If you’ve attended even a few live shows in your lifetime, you’re probably familiar with the particular plight of the opening act. Often added to the bill by the record company, this hapless aggregation suffers the ignominy of performing before a crowd who – let’s be honest — came to see somebody else. Back in the heyday of arena rock shows, I remember that it was something of a running joke: the biggest applause line of the opener’s set was always, “This is our last number.” Poor bastards. As often as not, they would play their set with all the house lights up, as disinterested concertgoers milled about, finding their seats.
Sometimes it’s better than all that. Sometimes some actual thought is put into the idea of what act should be paired with the headliner. While nobody wants to see a lesser version of the main attraction, if a complementary style can be presented, everybody wins.
Everybody won a few nights ago at Asheville NC’s Orange Peel. The headliner was the high-energy neo-soul/r&b group Fitz & the Tantrums, and they put on a stellar, ecstatically-received show. They, in fact, had been in town not long before as an opening act themselves, warming up an Orange Peel crowd before Sharon Jones and the Dap Kings took the stage.
But on this night — the second night of the pairing — the opener was April Smith and the Great Picture Show. Having read over their press material ahead of time – but, notably, not having had a chance to listen to any of the music — I wasn’t at all sure what I’d be hearing. To be sure there were, from my standpoint, some red flags. The press kit made note of Smith’s love of Tom Waits and old-timey music. The photos showed Smith in a frilly skirt, and the band members in suits sans jackets, giving them a decidedly vaudevillian air. Even more troubling, pictured instruments included accordion and banjo.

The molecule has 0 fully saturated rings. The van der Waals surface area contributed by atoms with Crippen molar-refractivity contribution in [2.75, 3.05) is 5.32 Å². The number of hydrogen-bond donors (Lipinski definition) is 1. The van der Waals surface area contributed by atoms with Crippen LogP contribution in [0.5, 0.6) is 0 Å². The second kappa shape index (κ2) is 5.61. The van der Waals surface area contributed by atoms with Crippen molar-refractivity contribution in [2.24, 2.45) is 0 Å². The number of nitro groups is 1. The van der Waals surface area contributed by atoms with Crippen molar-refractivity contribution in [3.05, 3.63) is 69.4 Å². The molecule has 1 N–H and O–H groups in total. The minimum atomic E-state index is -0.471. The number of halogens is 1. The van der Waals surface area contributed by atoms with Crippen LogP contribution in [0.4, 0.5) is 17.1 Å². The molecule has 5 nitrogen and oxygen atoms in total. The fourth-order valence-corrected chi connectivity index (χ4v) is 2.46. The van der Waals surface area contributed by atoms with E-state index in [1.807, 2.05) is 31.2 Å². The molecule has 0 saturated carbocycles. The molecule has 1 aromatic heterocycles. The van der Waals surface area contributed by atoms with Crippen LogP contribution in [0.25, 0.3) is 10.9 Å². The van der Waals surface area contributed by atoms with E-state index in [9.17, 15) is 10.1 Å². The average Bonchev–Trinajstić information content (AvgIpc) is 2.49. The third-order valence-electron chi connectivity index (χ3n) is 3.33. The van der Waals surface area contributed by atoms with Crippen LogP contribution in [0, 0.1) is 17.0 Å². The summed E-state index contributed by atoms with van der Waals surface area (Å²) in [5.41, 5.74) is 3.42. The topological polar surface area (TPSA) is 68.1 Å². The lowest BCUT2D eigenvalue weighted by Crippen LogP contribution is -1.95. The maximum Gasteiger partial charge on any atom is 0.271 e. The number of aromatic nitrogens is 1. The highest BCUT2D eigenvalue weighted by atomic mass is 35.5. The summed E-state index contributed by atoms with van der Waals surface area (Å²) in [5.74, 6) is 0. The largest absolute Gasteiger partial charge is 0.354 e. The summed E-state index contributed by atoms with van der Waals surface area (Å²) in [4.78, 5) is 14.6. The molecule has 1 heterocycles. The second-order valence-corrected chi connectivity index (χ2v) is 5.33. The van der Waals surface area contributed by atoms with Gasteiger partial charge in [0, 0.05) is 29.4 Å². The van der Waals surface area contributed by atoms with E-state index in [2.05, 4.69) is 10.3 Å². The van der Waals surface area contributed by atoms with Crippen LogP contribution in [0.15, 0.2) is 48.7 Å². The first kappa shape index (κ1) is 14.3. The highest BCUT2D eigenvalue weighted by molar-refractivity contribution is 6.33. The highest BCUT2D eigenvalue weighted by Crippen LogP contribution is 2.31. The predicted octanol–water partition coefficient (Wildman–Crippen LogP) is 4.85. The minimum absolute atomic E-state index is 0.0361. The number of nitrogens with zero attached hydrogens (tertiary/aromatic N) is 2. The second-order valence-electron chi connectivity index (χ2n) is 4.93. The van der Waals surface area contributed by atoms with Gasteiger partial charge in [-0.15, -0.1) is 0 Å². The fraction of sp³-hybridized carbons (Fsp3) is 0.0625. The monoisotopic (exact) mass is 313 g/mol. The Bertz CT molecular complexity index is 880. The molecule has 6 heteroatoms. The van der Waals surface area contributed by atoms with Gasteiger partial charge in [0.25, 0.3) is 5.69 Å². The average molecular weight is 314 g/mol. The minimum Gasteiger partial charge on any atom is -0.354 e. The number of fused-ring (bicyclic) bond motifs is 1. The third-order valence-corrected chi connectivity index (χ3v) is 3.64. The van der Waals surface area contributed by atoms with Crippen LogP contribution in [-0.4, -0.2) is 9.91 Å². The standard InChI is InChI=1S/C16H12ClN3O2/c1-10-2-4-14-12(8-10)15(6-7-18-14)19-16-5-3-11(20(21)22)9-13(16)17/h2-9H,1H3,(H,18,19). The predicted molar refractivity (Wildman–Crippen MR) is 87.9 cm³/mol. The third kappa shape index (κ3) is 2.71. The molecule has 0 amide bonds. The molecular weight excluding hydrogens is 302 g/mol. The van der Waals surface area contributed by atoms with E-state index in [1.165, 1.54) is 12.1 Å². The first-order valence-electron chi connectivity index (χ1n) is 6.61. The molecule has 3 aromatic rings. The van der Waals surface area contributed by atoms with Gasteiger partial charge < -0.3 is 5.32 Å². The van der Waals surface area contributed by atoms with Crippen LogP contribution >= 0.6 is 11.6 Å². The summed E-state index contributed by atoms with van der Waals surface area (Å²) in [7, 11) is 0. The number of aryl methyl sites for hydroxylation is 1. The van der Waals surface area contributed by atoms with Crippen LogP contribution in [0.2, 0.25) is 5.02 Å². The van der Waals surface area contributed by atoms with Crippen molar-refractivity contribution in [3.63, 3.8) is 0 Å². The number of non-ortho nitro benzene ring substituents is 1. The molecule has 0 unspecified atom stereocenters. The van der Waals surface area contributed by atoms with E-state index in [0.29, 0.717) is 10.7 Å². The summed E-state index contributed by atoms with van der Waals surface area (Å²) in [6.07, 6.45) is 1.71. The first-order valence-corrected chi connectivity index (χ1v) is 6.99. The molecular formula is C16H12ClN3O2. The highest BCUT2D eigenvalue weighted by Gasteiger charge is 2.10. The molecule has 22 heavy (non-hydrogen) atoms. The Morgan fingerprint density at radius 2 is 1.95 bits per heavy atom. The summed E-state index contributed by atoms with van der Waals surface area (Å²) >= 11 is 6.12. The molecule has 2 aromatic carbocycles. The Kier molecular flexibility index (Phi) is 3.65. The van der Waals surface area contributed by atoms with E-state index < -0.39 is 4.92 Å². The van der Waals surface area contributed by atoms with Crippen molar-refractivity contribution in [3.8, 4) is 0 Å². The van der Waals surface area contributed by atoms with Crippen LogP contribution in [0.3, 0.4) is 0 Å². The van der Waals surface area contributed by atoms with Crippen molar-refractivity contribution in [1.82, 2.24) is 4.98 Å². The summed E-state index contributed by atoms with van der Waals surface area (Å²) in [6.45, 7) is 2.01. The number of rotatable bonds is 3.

I need not have worried. True, when the band took the stage, they looked very much like their press photos. But from the moment they counted in their first number, it was clear that their show was no gimmicky retro shtick. The most remarkable quality of the group – and there were many remarkable qualities – was Smith’s voice. Similar in texture and tone to KT Tunstall, April Smith has one incredible set of pipes. Her voice projects right through the amplified instrumentation, and she displays amazing control and energy. She can hold a high note at full volume for a pretty long time, and she writes songs that showcase that talent.
Yes, there was accordion, played alternately by various members of the group (including drummer Nick D’Agostino!). But there was also some rocking guitar (either a Fender Jazzmaster or Mustang; I was too far away to tell for certain) from Marty O’Kane. He also switched off on keyboards. Steve Purpuri alternated between electric and standup bass, and his doing so added some warm, varied tone coloring to the songs. While Smith’s songs definitely had a showy Americana vibe to them, they also rocked. The songs were in turn wry, torchy, swinging, playful, moving and rocking. The set list – drawing mostly on numbers from the group’s Songs for a Sinking Ship — displayed what one might call a varied consistency: every song had its own identity and feel, but all worked well in context and none seemed to blur into another. When the band inserted a bit of Led Zeppelin’s “Whole Lotta Love” into the middle of another song, it actually worked.
All too often the crowd ignores the opening act. But April Smith and the Great Picture Show won this crowd over quickly; the band had the good fortune this night of a crowd that showed up early, so they played to a nearly-full room. The crowd loved it, giving each song an enthusiastic, cheering response. In the end, they will go down in my own personal history as one of the best opening acts I’ve witnessed.
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